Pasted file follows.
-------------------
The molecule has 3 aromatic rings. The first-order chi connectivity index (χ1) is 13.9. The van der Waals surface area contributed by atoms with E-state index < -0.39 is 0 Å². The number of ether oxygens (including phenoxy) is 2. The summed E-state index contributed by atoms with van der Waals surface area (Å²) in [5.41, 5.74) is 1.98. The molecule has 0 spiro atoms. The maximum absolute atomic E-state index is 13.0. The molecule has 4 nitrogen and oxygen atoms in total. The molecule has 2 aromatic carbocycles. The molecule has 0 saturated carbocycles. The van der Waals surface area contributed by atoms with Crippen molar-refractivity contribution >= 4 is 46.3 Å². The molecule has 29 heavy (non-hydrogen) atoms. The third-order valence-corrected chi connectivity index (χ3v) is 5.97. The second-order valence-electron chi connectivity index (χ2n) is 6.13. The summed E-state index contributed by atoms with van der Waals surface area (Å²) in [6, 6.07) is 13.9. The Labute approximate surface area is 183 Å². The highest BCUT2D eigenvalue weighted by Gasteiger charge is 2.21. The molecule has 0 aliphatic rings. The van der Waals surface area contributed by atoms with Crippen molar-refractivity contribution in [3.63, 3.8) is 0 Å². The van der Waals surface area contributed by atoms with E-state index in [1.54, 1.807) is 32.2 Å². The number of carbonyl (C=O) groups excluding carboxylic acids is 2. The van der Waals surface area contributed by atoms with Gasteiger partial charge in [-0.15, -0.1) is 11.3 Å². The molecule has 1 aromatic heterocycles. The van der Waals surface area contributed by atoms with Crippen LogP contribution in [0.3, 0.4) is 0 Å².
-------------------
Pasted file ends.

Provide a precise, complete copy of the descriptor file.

The molecule has 3 aromatic rings. The first-order chi connectivity index (χ1) is 13.9. The van der Waals surface area contributed by atoms with E-state index < -0.39 is 0 Å². The number of ether oxygens (including phenoxy) is 2. The summed E-state index contributed by atoms with van der Waals surface area (Å²) in [5.41, 5.74) is 1.98. The molecule has 0 spiro atoms. The maximum absolute atomic E-state index is 13.0. The molecule has 4 nitrogen and oxygen atoms in total. The molecule has 2 aromatic carbocycles. The molecule has 0 saturated carbocycles. The van der Waals surface area contributed by atoms with Crippen molar-refractivity contribution >= 4 is 46.3 Å². The molecule has 29 heavy (non-hydrogen) atoms. The third-order valence-corrected chi connectivity index (χ3v) is 5.97. The second-order valence-electron chi connectivity index (χ2n) is 6.13. The summed E-state index contributed by atoms with van der Waals surface area (Å²) in [6, 6.07) is 13.9. The Labute approximate surface area is 183 Å². The highest BCUT2D eigenvalue weighted by Gasteiger charge is 2.21. The molecule has 0 aliphatic rings. The van der Waals surface area contributed by atoms with Crippen molar-refractivity contribution in [3.63, 3.8) is 0 Å². The van der Waals surface area contributed by atoms with E-state index in [1.54, 1.807) is 32.2 Å². The number of carbonyl (C=O) groups excluding carboxylic acids is 2. The van der Waals surface area contributed by atoms with Gasteiger partial charge in [-0.15, -0.1) is 11.3 Å². The molecule has 1 aromatic heterocycles. The van der Waals surface area contributed by atoms with Crippen LogP contribution in [0.3, 0.4) is 0 Å².